In Summary
  • I wanted to kick myself for allowing a small problem to get out of hand and become this expensive.
  • That, dear friends, is the problem with neglect.
  • It compounds everything and eventually, becomes very expensive to deal with.
  • So why do we do it?

It was a small tear on the sofa. At first it was barely noticeable. Perhaps someone sat on it with keys or some other sharp object in their pocket, causing the tear.

The first time I noticed it, I said to myself, “I really must do something about it.” At the time, doing ‘something’ consisted of using some superglue and a needle and thread to repair the tear. Problem is, I never did get round to doing anything to that seat.

Over time, the tear grew larger as more people sat on it until it was an unsightly, gaping cut. As we speak, I have commissioned a fundi to upholster the entire seat. When he gave me the quotation, I felt faint.

I wanted to kick myself for allowing a small problem to get out of hand and become this expensive.

That, dear friends, is the problem with neglect.

It compounds everything and eventually, becomes very expensive to deal with. So why do we do it? We probably view our neglect as a small matter that we will get around to eventually.

We haven’t yet understood how a small unresolved issue can deteriorate to alarming proportions.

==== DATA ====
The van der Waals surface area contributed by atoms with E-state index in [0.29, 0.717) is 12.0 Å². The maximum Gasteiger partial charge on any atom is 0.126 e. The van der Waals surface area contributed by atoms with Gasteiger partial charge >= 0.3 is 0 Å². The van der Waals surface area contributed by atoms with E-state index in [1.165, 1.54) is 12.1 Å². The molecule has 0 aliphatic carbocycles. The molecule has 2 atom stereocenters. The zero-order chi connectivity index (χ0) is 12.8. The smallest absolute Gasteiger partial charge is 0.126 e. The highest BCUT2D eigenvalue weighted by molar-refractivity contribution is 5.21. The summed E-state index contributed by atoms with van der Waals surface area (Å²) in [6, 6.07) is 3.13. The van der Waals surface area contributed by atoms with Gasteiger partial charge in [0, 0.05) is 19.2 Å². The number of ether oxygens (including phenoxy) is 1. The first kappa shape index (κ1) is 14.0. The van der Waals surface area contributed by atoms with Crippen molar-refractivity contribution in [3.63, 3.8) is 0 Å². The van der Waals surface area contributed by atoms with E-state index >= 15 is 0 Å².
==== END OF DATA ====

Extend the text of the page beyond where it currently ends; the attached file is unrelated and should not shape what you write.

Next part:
In the final analysis, neglect looks like a wasted life, poor health, financial ruin and broken relationships.

NEVER BEGUN LIKE THAT

Yet it never begun like that. It started off as daily habits of procrastination, poor choices in diet, exercise, overspending and lack of communication.

We figure we have time and will fix things in the future. Neglect in relationships is epitomised in the story of the following busy dad.

His young son asked him if he could come out to play ball. The father replied, “I’m too busy now, I’ll do it when I finish this project.”

Sadly, every project was replaced by another, and the years went by and the young man grew up, having learnt to deal with his father’s inability to make time for him.

Eventually the boy became a man, found a job and had a family of his own. His now old and ailing father asked him, “Son, when are you going to come see me?” The young man replied, “It’s really not a good time right now dad. You see I have this project I have to finish.”

The father realised too late, that the price of neglecting our relationships was compounded in the future.

Page 1 of 2